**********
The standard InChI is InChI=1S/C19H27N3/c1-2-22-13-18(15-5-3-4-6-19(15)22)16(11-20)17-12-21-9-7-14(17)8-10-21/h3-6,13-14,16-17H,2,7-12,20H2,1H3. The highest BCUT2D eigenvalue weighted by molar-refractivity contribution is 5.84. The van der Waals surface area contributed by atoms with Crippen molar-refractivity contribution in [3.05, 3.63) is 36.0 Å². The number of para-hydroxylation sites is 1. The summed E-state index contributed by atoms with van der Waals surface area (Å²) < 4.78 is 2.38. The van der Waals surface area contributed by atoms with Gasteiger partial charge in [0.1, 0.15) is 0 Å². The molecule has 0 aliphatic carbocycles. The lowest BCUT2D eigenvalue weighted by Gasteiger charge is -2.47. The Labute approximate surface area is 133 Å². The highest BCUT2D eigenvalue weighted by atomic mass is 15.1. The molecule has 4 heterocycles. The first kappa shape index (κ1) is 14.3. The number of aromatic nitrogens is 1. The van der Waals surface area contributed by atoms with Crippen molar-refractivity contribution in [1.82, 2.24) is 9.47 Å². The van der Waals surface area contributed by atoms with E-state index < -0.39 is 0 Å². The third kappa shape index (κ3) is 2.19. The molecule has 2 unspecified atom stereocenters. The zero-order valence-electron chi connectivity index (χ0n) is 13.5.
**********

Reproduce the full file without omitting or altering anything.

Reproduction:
The standard InChI is InChI=1S/C19H27N3/c1-2-22-13-18(15-5-3-4-6-19(15)22)16(11-20)17-12-21-9-7-14(17)8-10-21/h3-6,13-14,16-17H,2,7-12,20H2,1H3. The highest BCUT2D eigenvalue weighted by molar-refractivity contribution is 5.84. The van der Waals surface area contributed by atoms with Crippen molar-refractivity contribution in [3.05, 3.63) is 36.0 Å². The number of para-hydroxylation sites is 1. The summed E-state index contributed by atoms with van der Waals surface area (Å²) < 4.78 is 2.38. The van der Waals surface area contributed by atoms with Gasteiger partial charge in [0.1, 0.15) is 0 Å². The molecule has 0 aliphatic carbocycles. The lowest BCUT2D eigenvalue weighted by Gasteiger charge is -2.47. The Labute approximate surface area is 133 Å². The highest BCUT2D eigenvalue weighted by atomic mass is 15.1. The molecule has 4 heterocycles. The first kappa shape index (κ1) is 14.3. The number of aromatic nitrogens is 1. The van der Waals surface area contributed by atoms with Crippen molar-refractivity contribution in [1.82, 2.24) is 9.47 Å². The van der Waals surface area contributed by atoms with E-state index < -0.39 is 0 Å². The third kappa shape index (κ3) is 2.19. The molecule has 2 unspecified atom stereocenters. The zero-order valence-electron chi connectivity index (χ0n) is 13.5.